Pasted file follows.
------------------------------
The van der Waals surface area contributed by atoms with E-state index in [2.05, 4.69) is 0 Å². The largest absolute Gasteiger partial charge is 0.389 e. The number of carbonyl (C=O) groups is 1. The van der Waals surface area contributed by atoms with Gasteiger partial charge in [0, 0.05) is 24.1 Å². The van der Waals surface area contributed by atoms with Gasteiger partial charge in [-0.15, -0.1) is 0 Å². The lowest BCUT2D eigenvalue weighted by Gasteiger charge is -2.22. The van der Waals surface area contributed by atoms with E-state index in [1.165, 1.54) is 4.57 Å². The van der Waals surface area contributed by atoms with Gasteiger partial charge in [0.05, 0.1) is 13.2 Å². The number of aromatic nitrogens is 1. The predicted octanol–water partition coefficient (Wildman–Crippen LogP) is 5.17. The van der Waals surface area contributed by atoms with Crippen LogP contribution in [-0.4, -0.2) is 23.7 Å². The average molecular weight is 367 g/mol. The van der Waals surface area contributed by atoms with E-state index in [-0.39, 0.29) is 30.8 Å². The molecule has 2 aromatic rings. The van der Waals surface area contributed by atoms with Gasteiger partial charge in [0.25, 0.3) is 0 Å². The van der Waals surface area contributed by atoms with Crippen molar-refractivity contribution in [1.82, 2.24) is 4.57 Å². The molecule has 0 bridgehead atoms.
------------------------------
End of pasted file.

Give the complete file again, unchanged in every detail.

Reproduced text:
The van der Waals surface area contributed by atoms with E-state index in [2.05, 4.69) is 0 Å². The largest absolute Gasteiger partial charge is 0.389 e. The number of carbonyl (C=O) groups is 1. The van der Waals surface area contributed by atoms with Gasteiger partial charge in [0, 0.05) is 24.1 Å². The van der Waals surface area contributed by atoms with Gasteiger partial charge in [-0.15, -0.1) is 0 Å². The lowest BCUT2D eigenvalue weighted by Gasteiger charge is -2.22. The van der Waals surface area contributed by atoms with E-state index in [1.165, 1.54) is 4.57 Å². The van der Waals surface area contributed by atoms with Gasteiger partial charge in [0.05, 0.1) is 13.2 Å². The number of aromatic nitrogens is 1. The predicted octanol–water partition coefficient (Wildman–Crippen LogP) is 5.17. The van der Waals surface area contributed by atoms with Crippen LogP contribution in [-0.4, -0.2) is 23.7 Å². The average molecular weight is 367 g/mol. The van der Waals surface area contributed by atoms with E-state index in [-0.39, 0.29) is 30.8 Å². The molecule has 2 aromatic rings. The van der Waals surface area contributed by atoms with Gasteiger partial charge in [0.25, 0.3) is 0 Å². The van der Waals surface area contributed by atoms with Crippen molar-refractivity contribution in [1.82, 2.24) is 4.57 Å². The molecule has 0 bridgehead atoms.